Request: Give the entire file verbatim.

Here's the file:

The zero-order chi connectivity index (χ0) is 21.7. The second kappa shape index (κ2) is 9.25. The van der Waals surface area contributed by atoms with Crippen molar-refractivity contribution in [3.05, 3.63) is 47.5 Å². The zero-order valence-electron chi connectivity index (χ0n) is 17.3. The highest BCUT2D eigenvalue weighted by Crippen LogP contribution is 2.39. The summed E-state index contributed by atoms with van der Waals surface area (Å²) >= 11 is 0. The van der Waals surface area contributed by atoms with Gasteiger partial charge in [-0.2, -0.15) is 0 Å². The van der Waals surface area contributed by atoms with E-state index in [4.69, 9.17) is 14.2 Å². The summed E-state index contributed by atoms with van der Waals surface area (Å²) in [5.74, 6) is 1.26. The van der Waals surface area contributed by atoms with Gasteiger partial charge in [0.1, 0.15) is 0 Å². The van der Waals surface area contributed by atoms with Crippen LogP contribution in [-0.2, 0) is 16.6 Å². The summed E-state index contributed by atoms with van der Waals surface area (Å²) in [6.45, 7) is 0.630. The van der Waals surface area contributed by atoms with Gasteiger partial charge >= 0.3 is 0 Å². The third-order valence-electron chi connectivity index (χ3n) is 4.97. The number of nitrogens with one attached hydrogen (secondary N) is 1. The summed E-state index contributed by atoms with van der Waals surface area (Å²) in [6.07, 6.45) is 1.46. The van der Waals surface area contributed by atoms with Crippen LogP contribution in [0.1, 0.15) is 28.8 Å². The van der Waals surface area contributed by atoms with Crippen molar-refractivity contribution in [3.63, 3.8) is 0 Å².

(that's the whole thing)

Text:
The zero-order chi connectivity index (χ0) is 21.7. The second kappa shape index (κ2) is 9.25. The van der Waals surface area contributed by atoms with Crippen molar-refractivity contribution in [3.05, 3.63) is 47.5 Å². The zero-order valence-electron chi connectivity index (χ0n) is 17.3. The highest BCUT2D eigenvalue weighted by Crippen LogP contribution is 2.39. The summed E-state index contributed by atoms with van der Waals surface area (Å²) >= 11 is 0. The van der Waals surface area contributed by atoms with Gasteiger partial charge in [-0.2, -0.15) is 0 Å². The van der Waals surface area contributed by atoms with E-state index in [4.69, 9.17) is 14.2 Å². The summed E-state index contributed by atoms with van der Waals surface area (Å²) in [5.74, 6) is 1.26. The van der Waals surface area contributed by atoms with Gasteiger partial charge in [0.1, 0.15) is 0 Å². The van der Waals surface area contributed by atoms with Crippen LogP contribution in [-0.2, 0) is 16.6 Å². The summed E-state index contributed by atoms with van der Waals surface area (Å²) in [6.45, 7) is 0.630. The van der Waals surface area contributed by atoms with Gasteiger partial charge >= 0.3 is 0 Å². The third-order valence-electron chi connectivity index (χ3n) is 4.97. The number of nitrogens with one attached hydrogen (secondary N) is 1. The summed E-state index contributed by atoms with van der Waals surface area (Å²) in [6.07, 6.45) is 1.46. The van der Waals surface area contributed by atoms with Crippen LogP contribution in [0.1, 0.15) is 28.8 Å². The van der Waals surface area contributed by atoms with Crippen molar-refractivity contribution in [3.63, 3.8) is 0 Å².